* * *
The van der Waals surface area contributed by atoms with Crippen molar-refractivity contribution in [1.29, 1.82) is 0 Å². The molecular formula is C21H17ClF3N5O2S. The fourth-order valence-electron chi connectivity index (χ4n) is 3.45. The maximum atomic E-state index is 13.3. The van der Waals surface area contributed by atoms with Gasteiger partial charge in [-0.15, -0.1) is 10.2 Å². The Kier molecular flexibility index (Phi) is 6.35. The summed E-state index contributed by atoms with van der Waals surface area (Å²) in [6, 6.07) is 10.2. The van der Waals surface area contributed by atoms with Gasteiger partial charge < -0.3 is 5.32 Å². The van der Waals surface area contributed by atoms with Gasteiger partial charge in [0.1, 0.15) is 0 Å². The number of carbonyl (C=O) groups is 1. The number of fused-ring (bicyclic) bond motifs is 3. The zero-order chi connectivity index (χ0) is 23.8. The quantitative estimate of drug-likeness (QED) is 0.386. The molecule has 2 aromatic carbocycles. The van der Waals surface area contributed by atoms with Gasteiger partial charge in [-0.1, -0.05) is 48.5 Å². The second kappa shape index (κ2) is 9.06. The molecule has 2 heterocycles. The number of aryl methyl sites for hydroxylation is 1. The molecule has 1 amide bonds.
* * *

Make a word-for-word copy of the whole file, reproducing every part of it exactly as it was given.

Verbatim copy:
The van der Waals surface area contributed by atoms with Crippen molar-refractivity contribution in [1.29, 1.82) is 0 Å². The molecular formula is C21H17ClF3N5O2S. The fourth-order valence-electron chi connectivity index (χ4n) is 3.45. The maximum atomic E-state index is 13.3. The van der Waals surface area contributed by atoms with Gasteiger partial charge in [-0.15, -0.1) is 10.2 Å². The Kier molecular flexibility index (Phi) is 6.35. The summed E-state index contributed by atoms with van der Waals surface area (Å²) in [6, 6.07) is 10.2. The van der Waals surface area contributed by atoms with Gasteiger partial charge < -0.3 is 5.32 Å². The van der Waals surface area contributed by atoms with Gasteiger partial charge in [0.1, 0.15) is 0 Å². The number of carbonyl (C=O) groups is 1. The number of fused-ring (bicyclic) bond motifs is 3. The zero-order chi connectivity index (χ0) is 23.8. The quantitative estimate of drug-likeness (QED) is 0.386. The molecule has 2 aromatic carbocycles. The van der Waals surface area contributed by atoms with Gasteiger partial charge in [-0.1, -0.05) is 48.5 Å². The second kappa shape index (κ2) is 9.06. The molecule has 2 heterocycles. The number of aryl methyl sites for hydroxylation is 1. The molecule has 1 amide bonds.